Prepositions are words such as to, for, into, without, from etc. They give us information about the role that the nouns and pronouns they stand with play in a given sentence: I give this book to you (indirect object). The book lies on the table (place where). He cut the cake with a knife (instrument). In English, prepositions are numerous and frequently employed, and always stand in front of the noun or pronoun (hence the name pre-position).
Sanskrit, on the other hand, is an inflected language that can draw on case endings to mark the role that a noun plays in a sentence. Thus it only has a small number of prepositions in regular use. These, furthermore, stand behind the noun that they belong to, not in front of it (thus, properly speaking, they are post-positions). The most frequently used prepositions are:
प्रति (+ ACC) ‘towards’: नगरं प्रति ‘towards the city’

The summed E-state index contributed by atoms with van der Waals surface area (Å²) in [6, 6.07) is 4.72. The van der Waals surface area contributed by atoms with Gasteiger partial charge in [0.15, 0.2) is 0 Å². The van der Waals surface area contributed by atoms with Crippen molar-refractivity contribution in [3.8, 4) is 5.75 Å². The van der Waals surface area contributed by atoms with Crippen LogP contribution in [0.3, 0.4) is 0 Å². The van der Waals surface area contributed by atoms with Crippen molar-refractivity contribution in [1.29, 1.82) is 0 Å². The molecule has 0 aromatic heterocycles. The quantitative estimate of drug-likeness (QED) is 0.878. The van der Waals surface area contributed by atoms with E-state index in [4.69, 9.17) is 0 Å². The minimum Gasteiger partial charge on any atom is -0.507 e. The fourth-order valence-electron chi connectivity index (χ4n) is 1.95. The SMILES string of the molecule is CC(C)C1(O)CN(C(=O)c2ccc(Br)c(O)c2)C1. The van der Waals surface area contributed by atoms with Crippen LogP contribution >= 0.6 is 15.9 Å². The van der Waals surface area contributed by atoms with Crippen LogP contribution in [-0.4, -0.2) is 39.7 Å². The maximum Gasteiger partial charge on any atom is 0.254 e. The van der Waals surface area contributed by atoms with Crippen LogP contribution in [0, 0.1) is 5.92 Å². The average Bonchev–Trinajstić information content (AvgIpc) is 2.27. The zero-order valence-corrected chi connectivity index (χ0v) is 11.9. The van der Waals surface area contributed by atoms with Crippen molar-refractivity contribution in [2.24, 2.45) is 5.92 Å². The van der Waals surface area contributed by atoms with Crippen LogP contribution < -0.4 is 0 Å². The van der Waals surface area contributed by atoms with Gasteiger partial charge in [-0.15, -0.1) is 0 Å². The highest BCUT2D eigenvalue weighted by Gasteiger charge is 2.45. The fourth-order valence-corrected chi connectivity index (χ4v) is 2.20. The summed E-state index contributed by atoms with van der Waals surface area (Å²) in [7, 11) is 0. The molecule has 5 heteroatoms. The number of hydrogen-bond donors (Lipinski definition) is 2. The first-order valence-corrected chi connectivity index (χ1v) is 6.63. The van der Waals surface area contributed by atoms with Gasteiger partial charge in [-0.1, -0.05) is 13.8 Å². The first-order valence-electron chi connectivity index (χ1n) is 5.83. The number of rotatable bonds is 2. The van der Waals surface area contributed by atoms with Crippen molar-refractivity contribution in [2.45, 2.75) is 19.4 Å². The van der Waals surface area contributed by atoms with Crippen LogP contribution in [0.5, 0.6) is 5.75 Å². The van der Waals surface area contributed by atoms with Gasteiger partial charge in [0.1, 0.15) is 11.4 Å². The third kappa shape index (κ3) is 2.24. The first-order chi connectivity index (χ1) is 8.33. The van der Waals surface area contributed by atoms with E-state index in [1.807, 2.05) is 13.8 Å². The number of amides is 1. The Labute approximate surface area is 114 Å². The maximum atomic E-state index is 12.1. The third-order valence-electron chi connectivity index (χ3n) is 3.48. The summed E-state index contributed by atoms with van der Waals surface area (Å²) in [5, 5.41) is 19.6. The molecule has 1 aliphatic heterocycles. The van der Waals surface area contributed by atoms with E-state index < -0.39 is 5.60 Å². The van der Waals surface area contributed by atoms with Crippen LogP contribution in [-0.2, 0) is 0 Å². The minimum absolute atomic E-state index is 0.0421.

सह (+ INSTR) ‘with’: मित्रैः सह ‘together with friends’
विना (+ INSTR, ACC or ABL) ‘without’: भयेन/भयं/भयात् विना ‘without fear’
Related, but far more frequent in Sanskrit, is the use of preverbs, which are added to the front of a verb:
अप- means ‘away, off’ –› अपगच्छन्ति means ‘they go away, they depart’
आ- means ‘in this direction, hither’ –› आगच्छति means ‘he comes’
प्रति- means ‘towards, back to’ –› पुरं प्रतिगच्छसि means ‘you go back to the city’ or ‘you approach the city’
Some of these, such as प्रति, can function both as prepositions and as preverbs, and may then vary in meaning (as a preposition, प्रति expresses the idea of ‘towards’; as a preverb, it can mean ‘towards’, but also ‘back to’). A list of the preverbs employed on a regular basis is given in the Vocabulary section below.
Verbs that employ a preverb are called compound verbs. A few aspects of their use need to be pointed out.